Lipodystrophies are a group of diseases mainly characterized by a loss or lack of adipose tissue, although in some cases, some areas of lipohypertrophy also appear [1]. Frequently, lipodystrophic syndromes are associated with metabolic and hepatic disturbances, such as insulin resistance, atherogenic dyslipidaemia, and hepatic steatosis. These complications are usually responsible for serious co-morbidities (diabetes mellitus, cardiovascular diseases, acute pancreatitis, and cirrhosis) and mortality. As fat loss becomes more severe, associated complications will become more severe.

Lipodystrophies are classified into acquired and genetically determined forms, and excluding HIV-associated lipodystrophy, the other types are extremely uncommon [1]. No cure for lipodystrophies exists, and treatment targets controlling complications by standard therapeutical approaches, and, in some cases, applying surgical correction of lipohypo- and/or lipohypertrophic affected body areas [2].

Since 2002 [3], recombinant human methionyl leptin (metreleptin, Amylin Pharmaceuticals, San Diego, CA, USA) has been employed to treat the metabolic and hepatic complications of rare lipodystrophies, with reasonable results in terms of diabetes control, reduced hypertriglyceridemia, and improvement of hepatic steatosis [4]. This treatment seems to be effective for long periods [5] and is well tolerated with few side effects.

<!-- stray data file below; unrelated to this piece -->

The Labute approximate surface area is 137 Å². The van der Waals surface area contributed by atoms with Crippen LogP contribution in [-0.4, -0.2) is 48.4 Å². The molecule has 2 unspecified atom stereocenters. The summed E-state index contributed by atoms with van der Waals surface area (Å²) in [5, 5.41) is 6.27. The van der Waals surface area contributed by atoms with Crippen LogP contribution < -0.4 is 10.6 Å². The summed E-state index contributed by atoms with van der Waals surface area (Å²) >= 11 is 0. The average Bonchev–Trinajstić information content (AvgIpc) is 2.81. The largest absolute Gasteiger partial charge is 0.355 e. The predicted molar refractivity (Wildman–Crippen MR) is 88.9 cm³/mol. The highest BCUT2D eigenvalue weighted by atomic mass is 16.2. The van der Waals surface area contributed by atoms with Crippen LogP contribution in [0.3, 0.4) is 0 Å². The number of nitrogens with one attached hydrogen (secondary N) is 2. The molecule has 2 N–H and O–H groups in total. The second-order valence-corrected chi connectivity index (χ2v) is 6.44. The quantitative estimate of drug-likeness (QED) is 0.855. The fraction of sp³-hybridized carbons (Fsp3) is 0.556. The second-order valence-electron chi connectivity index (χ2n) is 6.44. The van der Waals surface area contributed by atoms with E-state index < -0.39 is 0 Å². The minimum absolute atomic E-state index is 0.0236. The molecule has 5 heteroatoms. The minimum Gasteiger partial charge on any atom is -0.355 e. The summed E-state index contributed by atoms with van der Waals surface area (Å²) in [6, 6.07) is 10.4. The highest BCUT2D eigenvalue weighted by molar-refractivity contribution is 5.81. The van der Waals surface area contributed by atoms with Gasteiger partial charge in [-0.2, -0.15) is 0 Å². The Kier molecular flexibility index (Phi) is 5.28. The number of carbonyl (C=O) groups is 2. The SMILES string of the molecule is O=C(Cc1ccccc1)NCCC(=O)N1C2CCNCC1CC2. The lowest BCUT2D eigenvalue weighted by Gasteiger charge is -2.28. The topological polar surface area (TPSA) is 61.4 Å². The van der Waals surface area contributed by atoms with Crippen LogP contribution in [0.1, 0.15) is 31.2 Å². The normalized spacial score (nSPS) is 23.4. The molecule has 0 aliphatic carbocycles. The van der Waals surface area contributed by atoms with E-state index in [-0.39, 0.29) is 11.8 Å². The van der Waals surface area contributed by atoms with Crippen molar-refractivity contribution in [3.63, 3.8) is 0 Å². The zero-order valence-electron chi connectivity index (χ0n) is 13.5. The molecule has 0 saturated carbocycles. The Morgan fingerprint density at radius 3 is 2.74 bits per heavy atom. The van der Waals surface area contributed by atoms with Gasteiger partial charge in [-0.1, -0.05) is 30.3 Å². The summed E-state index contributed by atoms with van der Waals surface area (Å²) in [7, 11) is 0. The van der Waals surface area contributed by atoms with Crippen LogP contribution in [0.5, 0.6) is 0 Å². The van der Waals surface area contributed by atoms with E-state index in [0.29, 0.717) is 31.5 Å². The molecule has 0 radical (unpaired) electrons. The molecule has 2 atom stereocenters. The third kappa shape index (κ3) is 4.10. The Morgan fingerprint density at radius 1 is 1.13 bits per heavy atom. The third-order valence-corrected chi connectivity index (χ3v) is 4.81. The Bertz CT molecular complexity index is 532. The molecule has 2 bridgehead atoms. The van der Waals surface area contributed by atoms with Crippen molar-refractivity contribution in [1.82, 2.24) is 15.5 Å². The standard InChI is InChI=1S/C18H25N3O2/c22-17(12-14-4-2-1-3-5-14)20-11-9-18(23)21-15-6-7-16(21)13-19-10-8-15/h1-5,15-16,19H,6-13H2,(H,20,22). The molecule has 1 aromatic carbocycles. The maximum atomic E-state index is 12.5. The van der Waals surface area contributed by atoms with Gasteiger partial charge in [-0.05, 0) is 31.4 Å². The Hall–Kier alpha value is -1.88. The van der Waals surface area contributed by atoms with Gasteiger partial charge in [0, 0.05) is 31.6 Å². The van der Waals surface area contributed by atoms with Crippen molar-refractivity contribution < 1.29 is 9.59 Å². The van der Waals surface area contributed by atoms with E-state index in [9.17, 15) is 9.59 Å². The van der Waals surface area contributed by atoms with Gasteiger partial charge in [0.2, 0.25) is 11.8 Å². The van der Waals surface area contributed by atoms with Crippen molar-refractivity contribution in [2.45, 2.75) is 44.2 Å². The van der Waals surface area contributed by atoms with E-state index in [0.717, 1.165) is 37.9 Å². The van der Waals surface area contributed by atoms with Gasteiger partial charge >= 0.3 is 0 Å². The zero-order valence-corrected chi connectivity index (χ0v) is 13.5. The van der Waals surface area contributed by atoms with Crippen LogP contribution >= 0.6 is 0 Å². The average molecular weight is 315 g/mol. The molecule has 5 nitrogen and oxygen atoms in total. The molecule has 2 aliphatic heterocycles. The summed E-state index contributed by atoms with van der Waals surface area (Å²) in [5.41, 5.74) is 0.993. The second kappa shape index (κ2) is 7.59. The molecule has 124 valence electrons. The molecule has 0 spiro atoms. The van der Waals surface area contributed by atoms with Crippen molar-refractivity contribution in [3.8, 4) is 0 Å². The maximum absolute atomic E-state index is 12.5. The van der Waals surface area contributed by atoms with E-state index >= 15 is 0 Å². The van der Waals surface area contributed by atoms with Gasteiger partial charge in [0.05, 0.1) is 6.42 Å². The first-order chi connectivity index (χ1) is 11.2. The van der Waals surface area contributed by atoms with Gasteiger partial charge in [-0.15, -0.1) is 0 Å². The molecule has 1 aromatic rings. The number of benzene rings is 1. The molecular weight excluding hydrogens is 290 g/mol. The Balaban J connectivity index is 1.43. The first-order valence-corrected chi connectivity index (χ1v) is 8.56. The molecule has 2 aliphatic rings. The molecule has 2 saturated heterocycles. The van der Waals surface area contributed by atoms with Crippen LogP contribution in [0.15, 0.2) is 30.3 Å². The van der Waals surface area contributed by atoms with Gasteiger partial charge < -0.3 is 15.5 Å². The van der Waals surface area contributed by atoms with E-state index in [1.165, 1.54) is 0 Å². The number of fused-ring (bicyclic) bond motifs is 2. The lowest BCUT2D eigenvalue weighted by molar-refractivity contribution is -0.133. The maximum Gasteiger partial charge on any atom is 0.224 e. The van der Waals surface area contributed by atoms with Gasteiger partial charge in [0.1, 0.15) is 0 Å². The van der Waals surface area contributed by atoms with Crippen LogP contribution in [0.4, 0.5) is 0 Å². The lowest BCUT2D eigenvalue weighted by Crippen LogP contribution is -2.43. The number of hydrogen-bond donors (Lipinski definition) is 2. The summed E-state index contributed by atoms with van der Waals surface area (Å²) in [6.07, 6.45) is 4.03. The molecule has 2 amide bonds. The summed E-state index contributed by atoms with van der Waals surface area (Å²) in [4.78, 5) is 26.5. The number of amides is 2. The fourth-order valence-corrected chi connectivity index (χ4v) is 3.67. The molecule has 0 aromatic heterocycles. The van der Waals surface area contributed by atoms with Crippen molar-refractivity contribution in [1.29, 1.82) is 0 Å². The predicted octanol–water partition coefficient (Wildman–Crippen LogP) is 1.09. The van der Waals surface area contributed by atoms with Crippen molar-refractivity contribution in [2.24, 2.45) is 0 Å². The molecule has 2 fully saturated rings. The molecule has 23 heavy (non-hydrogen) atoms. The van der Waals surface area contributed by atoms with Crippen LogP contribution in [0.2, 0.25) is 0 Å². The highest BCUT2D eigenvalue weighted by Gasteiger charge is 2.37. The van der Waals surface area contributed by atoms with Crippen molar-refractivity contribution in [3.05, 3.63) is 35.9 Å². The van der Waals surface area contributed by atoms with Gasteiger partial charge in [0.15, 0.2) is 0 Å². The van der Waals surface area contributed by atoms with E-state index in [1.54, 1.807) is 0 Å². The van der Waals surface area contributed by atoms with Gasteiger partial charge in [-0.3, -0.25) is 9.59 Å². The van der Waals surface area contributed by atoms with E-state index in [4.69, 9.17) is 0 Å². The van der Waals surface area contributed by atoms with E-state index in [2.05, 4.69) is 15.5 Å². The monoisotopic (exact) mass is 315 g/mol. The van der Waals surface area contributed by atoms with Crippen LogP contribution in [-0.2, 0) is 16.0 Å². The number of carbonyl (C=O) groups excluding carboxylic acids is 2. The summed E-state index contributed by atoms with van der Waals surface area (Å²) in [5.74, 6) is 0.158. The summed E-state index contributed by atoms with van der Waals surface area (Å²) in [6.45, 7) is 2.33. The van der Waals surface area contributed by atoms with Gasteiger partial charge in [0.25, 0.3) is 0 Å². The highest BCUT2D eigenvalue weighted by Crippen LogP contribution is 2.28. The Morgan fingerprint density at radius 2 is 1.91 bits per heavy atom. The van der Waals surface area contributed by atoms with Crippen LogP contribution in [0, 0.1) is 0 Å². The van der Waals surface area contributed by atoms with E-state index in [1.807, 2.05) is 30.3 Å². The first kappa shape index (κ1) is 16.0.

Although metreleptin was approved by the Japanese Health Authorities in 2013 and by the US Food and Drug Administration more recently [] only for rare lipodystrophic syndromes, some limitations [6] exist in relation to the open-label character of these studies, obviously associated with the infrequent nature of these syndromes. In keeping with the goal of obtaining more evidence of the effectiveness of human recombinant leptin in treating uncommon lipodystrophies, we present our experience of using this hormone for nine patients with different rare lipodystrophic syndromes. The aim of this work was to confirm the efficacy of metreleptin for improving metabolic control, hypertriglyceridemia, and hepatic steatosis in patients with genetic lipodystrophies.